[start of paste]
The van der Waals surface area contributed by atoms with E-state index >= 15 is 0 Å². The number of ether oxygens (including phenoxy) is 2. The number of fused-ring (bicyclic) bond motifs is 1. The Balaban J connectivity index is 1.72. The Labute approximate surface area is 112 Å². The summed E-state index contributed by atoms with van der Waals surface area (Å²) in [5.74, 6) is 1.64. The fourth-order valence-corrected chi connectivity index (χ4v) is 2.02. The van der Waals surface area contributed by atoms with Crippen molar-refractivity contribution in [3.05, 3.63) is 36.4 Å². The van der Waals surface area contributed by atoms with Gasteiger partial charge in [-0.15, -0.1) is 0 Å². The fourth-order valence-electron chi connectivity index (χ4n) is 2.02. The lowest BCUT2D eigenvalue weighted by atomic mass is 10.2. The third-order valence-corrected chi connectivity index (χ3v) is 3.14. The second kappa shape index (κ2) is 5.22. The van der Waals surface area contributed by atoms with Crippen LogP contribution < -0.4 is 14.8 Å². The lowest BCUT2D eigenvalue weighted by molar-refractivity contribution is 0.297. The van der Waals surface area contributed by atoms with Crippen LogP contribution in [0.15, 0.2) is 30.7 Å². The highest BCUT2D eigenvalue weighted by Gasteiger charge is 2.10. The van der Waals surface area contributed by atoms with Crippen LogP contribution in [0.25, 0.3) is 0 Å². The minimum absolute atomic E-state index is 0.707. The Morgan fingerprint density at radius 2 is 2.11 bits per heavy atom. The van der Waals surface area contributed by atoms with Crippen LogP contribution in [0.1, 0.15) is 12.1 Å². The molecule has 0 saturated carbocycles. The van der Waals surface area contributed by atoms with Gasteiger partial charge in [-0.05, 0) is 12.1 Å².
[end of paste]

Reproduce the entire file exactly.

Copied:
The van der Waals surface area contributed by atoms with E-state index >= 15 is 0 Å². The number of ether oxygens (including phenoxy) is 2. The number of fused-ring (bicyclic) bond motifs is 1. The Balaban J connectivity index is 1.72. The Labute approximate surface area is 112 Å². The summed E-state index contributed by atoms with van der Waals surface area (Å²) in [5.74, 6) is 1.64. The fourth-order valence-corrected chi connectivity index (χ4v) is 2.02. The van der Waals surface area contributed by atoms with Crippen molar-refractivity contribution in [3.05, 3.63) is 36.4 Å². The van der Waals surface area contributed by atoms with Gasteiger partial charge in [-0.15, -0.1) is 0 Å². The fourth-order valence-electron chi connectivity index (χ4n) is 2.02. The lowest BCUT2D eigenvalue weighted by atomic mass is 10.2. The third-order valence-corrected chi connectivity index (χ3v) is 3.14. The second kappa shape index (κ2) is 5.22. The van der Waals surface area contributed by atoms with Crippen LogP contribution < -0.4 is 14.8 Å². The lowest BCUT2D eigenvalue weighted by molar-refractivity contribution is 0.297. The van der Waals surface area contributed by atoms with Crippen LogP contribution in [0.15, 0.2) is 30.7 Å². The highest BCUT2D eigenvalue weighted by Gasteiger charge is 2.10. The van der Waals surface area contributed by atoms with Crippen LogP contribution in [0.25, 0.3) is 0 Å². The minimum absolute atomic E-state index is 0.707. The Morgan fingerprint density at radius 2 is 2.11 bits per heavy atom. The van der Waals surface area contributed by atoms with Crippen LogP contribution in [0.1, 0.15) is 12.1 Å². The molecule has 0 saturated carbocycles. The van der Waals surface area contributed by atoms with Gasteiger partial charge in [-0.05, 0) is 12.1 Å².